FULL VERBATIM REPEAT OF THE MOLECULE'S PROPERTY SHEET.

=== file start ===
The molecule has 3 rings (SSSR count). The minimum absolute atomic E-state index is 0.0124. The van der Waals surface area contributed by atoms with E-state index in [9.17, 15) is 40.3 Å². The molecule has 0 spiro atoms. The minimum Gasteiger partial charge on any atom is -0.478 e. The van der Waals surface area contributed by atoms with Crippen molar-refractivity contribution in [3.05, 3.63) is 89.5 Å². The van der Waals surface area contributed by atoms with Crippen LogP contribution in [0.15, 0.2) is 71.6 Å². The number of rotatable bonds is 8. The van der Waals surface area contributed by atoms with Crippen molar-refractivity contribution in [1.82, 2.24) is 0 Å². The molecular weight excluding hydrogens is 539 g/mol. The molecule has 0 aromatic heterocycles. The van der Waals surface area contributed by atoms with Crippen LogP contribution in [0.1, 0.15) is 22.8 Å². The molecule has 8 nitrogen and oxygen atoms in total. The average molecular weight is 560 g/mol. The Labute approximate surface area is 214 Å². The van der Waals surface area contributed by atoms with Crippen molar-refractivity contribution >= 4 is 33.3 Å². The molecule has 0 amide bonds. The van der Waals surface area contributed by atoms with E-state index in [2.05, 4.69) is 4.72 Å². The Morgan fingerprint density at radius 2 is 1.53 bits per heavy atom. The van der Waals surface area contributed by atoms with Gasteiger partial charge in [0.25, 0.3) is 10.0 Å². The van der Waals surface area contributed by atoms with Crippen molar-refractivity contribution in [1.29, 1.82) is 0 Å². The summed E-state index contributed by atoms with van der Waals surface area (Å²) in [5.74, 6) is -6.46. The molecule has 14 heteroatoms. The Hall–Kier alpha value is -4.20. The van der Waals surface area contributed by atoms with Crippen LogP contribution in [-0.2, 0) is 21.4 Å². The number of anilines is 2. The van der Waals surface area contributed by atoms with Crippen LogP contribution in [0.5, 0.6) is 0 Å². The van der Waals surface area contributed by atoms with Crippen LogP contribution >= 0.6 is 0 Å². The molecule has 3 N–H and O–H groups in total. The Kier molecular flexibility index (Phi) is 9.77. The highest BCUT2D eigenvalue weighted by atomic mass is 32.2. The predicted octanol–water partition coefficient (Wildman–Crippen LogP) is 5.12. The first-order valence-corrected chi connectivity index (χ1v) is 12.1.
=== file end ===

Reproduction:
The molecule has 3 rings (SSSR count). The minimum absolute atomic E-state index is 0.0124. The van der Waals surface area contributed by atoms with E-state index in [9.17, 15) is 40.3 Å². The molecule has 0 spiro atoms. The minimum Gasteiger partial charge on any atom is -0.478 e. The van der Waals surface area contributed by atoms with Crippen molar-refractivity contribution in [3.05, 3.63) is 89.5 Å². The van der Waals surface area contributed by atoms with Crippen LogP contribution in [0.15, 0.2) is 71.6 Å². The number of rotatable bonds is 8. The van der Waals surface area contributed by atoms with Crippen molar-refractivity contribution in [1.82, 2.24) is 0 Å². The molecular weight excluding hydrogens is 539 g/mol. The molecule has 0 aromatic heterocycles. The van der Waals surface area contributed by atoms with Crippen LogP contribution in [0.1, 0.15) is 22.8 Å². The molecule has 8 nitrogen and oxygen atoms in total. The average molecular weight is 560 g/mol. The Labute approximate surface area is 214 Å². The van der Waals surface area contributed by atoms with Crippen molar-refractivity contribution >= 4 is 33.3 Å². The molecule has 0 amide bonds. The van der Waals surface area contributed by atoms with E-state index in [2.05, 4.69) is 4.72 Å². The Morgan fingerprint density at radius 2 is 1.53 bits per heavy atom. The van der Waals surface area contributed by atoms with Gasteiger partial charge in [0.25, 0.3) is 10.0 Å². The van der Waals surface area contributed by atoms with Crippen molar-refractivity contribution in [1.29, 1.82) is 0 Å². The summed E-state index contributed by atoms with van der Waals surface area (Å²) in [5.74, 6) is -6.46. The molecule has 14 heteroatoms. The Hall–Kier alpha value is -4.20. The van der Waals surface area contributed by atoms with Crippen LogP contribution in [-0.2, 0) is 21.4 Å². The number of anilines is 2. The van der Waals surface area contributed by atoms with Crippen LogP contribution in [0.5, 0.6) is 0 Å². The van der Waals surface area contributed by atoms with Crippen LogP contribution >= 0.6 is 0 Å². The molecule has 3 N–H and O–H groups in total. The Kier molecular flexibility index (Phi) is 9.77. The highest BCUT2D eigenvalue weighted by atomic mass is 32.2. The predicted octanol–water partition coefficient (Wildman–Crippen LogP) is 5.12. The first-order valence-corrected chi connectivity index (χ1v) is 12.1.